HALIFAX — A Halifax research team selected to conduct the first Canadian clinical trials for a possible COVID-19 vaccine was also involved in trials that eventually led to a vaccine for the Ebola virus.
Health Canada has approved trials that will be conducted at the Canadian Centre for Vaccinology at Dalhousie University.
The centre’s director, Dr. Scott Halperin, says the lab was one of several in Canada and the U.S. whose work starting in 2014 eventually saw an “emergency release” of an Ebola vaccine that was used in West Africa before a third phase of clinical trials had been completed.
Halperin says it’s possible the same emergency release could happen in Canada with a potential COVID-19 vaccine if it shows potential and is deemed safe, expediting a process that usually takes a number of years to complete.
The Halifax researchers will be building on work by a Chinese manufacturer that is already conducting human clinical trials for the vaccine.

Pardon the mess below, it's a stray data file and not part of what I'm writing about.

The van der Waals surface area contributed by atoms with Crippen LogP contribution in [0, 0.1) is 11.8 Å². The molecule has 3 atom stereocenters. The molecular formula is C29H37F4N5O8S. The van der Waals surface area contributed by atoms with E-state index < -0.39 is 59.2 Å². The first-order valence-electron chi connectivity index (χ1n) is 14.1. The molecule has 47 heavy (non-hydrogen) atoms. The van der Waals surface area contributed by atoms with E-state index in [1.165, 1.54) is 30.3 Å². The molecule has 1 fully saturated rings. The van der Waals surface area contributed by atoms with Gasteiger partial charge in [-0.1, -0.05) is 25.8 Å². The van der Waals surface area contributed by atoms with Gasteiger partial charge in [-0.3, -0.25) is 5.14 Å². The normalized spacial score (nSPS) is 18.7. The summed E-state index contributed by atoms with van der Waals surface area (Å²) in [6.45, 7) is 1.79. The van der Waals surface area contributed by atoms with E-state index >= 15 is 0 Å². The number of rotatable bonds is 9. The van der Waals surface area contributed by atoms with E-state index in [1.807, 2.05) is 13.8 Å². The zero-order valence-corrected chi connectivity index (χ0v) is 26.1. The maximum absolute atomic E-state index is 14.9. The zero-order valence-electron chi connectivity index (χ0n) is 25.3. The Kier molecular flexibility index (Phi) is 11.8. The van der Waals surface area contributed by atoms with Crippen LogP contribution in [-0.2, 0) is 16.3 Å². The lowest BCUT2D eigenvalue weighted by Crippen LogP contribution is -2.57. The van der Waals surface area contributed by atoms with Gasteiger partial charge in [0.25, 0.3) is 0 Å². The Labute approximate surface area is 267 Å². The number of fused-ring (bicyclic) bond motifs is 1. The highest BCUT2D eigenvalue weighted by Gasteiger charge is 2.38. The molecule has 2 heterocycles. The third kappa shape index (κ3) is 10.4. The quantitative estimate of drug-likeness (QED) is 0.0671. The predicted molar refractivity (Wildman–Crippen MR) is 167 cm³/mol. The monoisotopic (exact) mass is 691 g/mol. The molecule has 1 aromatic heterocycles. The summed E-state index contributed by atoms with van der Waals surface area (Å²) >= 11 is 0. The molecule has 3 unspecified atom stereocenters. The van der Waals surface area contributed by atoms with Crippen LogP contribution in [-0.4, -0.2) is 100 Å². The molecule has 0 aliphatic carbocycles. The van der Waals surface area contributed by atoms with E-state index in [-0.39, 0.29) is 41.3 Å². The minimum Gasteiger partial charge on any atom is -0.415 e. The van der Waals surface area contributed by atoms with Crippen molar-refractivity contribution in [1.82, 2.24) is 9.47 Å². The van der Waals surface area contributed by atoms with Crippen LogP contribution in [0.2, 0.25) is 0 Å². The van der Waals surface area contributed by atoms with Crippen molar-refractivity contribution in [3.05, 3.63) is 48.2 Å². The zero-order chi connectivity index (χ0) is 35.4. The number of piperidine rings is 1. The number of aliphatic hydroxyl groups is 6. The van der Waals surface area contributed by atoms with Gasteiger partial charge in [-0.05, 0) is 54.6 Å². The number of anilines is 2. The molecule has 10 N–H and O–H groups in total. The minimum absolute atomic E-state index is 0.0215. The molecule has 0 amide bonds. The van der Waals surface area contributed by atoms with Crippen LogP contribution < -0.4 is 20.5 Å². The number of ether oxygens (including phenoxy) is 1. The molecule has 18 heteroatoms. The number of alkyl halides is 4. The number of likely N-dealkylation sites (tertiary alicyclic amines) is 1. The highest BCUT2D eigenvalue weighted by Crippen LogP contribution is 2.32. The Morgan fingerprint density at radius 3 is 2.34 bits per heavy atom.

Halperin says the first phase trial should be underway within the next three weeks once final approval is given by the centre’s research ethics board.
Phase 1 will involve fewer than 100 healthy volunteers between the ages of 18 and 55 who will be followed over the next six months.
If they show a safe immune response to the vaccine, Halperin said researchers will quickly transition into an expanded second phase study before the first phase is even completed.
That would involve hundreds of people of all ages, including those aged 65 to 85, and would be administered by several other research centres across the country that are part of the Canadian Immunization Research Network.
Halperin said the network was set up by the federal government in 2009 as part of the response to the H1N1 pandemic.
He said the intent was to create the necessary infrastructure to respond rapidly to an emergency and to do early phase clinical trials so vaccines would be available in Canada.